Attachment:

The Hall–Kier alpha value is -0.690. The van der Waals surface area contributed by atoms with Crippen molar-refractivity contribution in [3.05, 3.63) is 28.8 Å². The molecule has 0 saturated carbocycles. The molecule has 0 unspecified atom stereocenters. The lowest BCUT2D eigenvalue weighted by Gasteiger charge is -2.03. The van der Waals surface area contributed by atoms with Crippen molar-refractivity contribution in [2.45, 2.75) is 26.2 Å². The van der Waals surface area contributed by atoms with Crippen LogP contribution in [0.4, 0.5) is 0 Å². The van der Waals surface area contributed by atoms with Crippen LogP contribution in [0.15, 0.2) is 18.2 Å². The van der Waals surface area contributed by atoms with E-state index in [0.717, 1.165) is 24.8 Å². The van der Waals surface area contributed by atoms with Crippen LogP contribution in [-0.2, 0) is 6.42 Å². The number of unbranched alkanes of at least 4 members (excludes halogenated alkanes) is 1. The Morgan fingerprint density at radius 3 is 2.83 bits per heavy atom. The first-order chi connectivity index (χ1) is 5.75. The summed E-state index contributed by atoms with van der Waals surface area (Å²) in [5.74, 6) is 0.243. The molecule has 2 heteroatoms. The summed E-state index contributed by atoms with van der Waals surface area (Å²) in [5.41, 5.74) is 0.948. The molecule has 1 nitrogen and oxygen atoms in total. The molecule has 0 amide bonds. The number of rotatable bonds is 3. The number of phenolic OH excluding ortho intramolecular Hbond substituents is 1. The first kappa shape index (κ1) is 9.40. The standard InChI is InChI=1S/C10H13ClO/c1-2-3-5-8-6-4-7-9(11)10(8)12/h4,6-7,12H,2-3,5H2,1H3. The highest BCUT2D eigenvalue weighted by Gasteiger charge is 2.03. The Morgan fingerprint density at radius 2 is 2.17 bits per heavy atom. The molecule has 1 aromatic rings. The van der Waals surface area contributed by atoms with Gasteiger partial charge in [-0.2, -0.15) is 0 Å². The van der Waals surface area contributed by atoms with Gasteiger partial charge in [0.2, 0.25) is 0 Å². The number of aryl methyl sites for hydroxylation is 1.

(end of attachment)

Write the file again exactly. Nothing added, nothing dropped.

The Hall–Kier alpha value is -0.690. The van der Waals surface area contributed by atoms with Crippen molar-refractivity contribution in [3.05, 3.63) is 28.8 Å². The molecule has 0 saturated carbocycles. The molecule has 0 unspecified atom stereocenters. The lowest BCUT2D eigenvalue weighted by Gasteiger charge is -2.03. The van der Waals surface area contributed by atoms with Crippen molar-refractivity contribution in [2.45, 2.75) is 26.2 Å². The van der Waals surface area contributed by atoms with Crippen LogP contribution in [0.4, 0.5) is 0 Å². The van der Waals surface area contributed by atoms with Crippen LogP contribution in [0.15, 0.2) is 18.2 Å². The van der Waals surface area contributed by atoms with E-state index in [0.717, 1.165) is 24.8 Å². The van der Waals surface area contributed by atoms with Crippen LogP contribution in [-0.2, 0) is 6.42 Å². The number of unbranched alkanes of at least 4 members (excludes halogenated alkanes) is 1. The Morgan fingerprint density at radius 3 is 2.83 bits per heavy atom. The first-order chi connectivity index (χ1) is 5.75. The summed E-state index contributed by atoms with van der Waals surface area (Å²) in [5.74, 6) is 0.243. The molecule has 2 heteroatoms. The summed E-state index contributed by atoms with van der Waals surface area (Å²) in [5.41, 5.74) is 0.948. The molecule has 1 nitrogen and oxygen atoms in total. The molecule has 0 amide bonds. The number of rotatable bonds is 3. The number of phenolic OH excluding ortho intramolecular Hbond substituents is 1. The first kappa shape index (κ1) is 9.40. The standard InChI is InChI=1S/C10H13ClO/c1-2-3-5-8-6-4-7-9(11)10(8)12/h4,6-7,12H,2-3,5H2,1H3. The highest BCUT2D eigenvalue weighted by Gasteiger charge is 2.03. The Morgan fingerprint density at radius 2 is 2.17 bits per heavy atom. The molecule has 1 aromatic rings. The van der Waals surface area contributed by atoms with Gasteiger partial charge in [-0.2, -0.15) is 0 Å². The van der Waals surface area contributed by atoms with Gasteiger partial charge in [0.2, 0.25) is 0 Å². The number of aryl methyl sites for hydroxylation is 1.